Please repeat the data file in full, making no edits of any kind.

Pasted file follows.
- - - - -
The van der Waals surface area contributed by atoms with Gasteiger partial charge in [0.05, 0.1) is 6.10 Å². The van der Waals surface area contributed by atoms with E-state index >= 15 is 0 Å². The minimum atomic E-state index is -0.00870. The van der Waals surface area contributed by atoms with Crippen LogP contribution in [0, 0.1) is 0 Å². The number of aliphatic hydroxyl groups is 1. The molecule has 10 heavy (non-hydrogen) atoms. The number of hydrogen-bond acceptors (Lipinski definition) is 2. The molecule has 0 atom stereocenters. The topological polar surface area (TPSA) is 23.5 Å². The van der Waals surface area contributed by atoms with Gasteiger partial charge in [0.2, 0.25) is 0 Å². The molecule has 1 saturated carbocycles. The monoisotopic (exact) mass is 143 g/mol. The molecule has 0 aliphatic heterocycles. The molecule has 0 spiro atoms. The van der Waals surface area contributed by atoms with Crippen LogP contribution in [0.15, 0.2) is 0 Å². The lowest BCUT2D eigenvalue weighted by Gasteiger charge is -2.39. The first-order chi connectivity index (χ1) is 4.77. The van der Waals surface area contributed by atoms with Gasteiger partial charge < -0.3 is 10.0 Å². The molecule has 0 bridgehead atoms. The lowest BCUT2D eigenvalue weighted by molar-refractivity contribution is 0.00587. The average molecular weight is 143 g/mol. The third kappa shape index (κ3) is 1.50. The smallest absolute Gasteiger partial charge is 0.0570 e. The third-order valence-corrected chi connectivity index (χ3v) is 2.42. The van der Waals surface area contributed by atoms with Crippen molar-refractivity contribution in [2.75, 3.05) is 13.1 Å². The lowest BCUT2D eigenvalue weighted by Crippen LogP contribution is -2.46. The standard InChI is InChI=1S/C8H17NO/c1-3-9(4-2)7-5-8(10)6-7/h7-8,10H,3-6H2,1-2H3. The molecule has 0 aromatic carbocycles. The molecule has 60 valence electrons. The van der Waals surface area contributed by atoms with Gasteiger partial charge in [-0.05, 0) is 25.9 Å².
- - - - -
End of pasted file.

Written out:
The van der Waals surface area contributed by atoms with Gasteiger partial charge in [0.05, 0.1) is 6.10 Å². The van der Waals surface area contributed by atoms with E-state index >= 15 is 0 Å². The minimum atomic E-state index is -0.00870. The van der Waals surface area contributed by atoms with Crippen LogP contribution in [0, 0.1) is 0 Å². The number of aliphatic hydroxyl groups is 1. The molecule has 10 heavy (non-hydrogen) atoms. The number of hydrogen-bond acceptors (Lipinski definition) is 2. The molecule has 0 atom stereocenters. The topological polar surface area (TPSA) is 23.5 Å². The van der Waals surface area contributed by atoms with Gasteiger partial charge in [0.2, 0.25) is 0 Å². The molecule has 1 saturated carbocycles. The monoisotopic (exact) mass is 143 g/mol. The molecule has 0 aliphatic heterocycles. The molecule has 0 spiro atoms. The van der Waals surface area contributed by atoms with Crippen LogP contribution in [0.15, 0.2) is 0 Å². The lowest BCUT2D eigenvalue weighted by Gasteiger charge is -2.39. The first-order chi connectivity index (χ1) is 4.77. The van der Waals surface area contributed by atoms with Gasteiger partial charge < -0.3 is 10.0 Å². The molecule has 0 bridgehead atoms. The lowest BCUT2D eigenvalue weighted by molar-refractivity contribution is 0.00587. The average molecular weight is 143 g/mol. The third kappa shape index (κ3) is 1.50. The smallest absolute Gasteiger partial charge is 0.0570 e. The third-order valence-corrected chi connectivity index (χ3v) is 2.42. The van der Waals surface area contributed by atoms with Crippen molar-refractivity contribution in [2.75, 3.05) is 13.1 Å². The lowest BCUT2D eigenvalue weighted by Crippen LogP contribution is -2.46. The standard InChI is InChI=1S/C8H17NO/c1-3-9(4-2)7-5-8(10)6-7/h7-8,10H,3-6H2,1-2H3. The molecule has 0 aromatic carbocycles. The molecule has 60 valence electrons. The van der Waals surface area contributed by atoms with Gasteiger partial charge in [-0.05, 0) is 25.9 Å².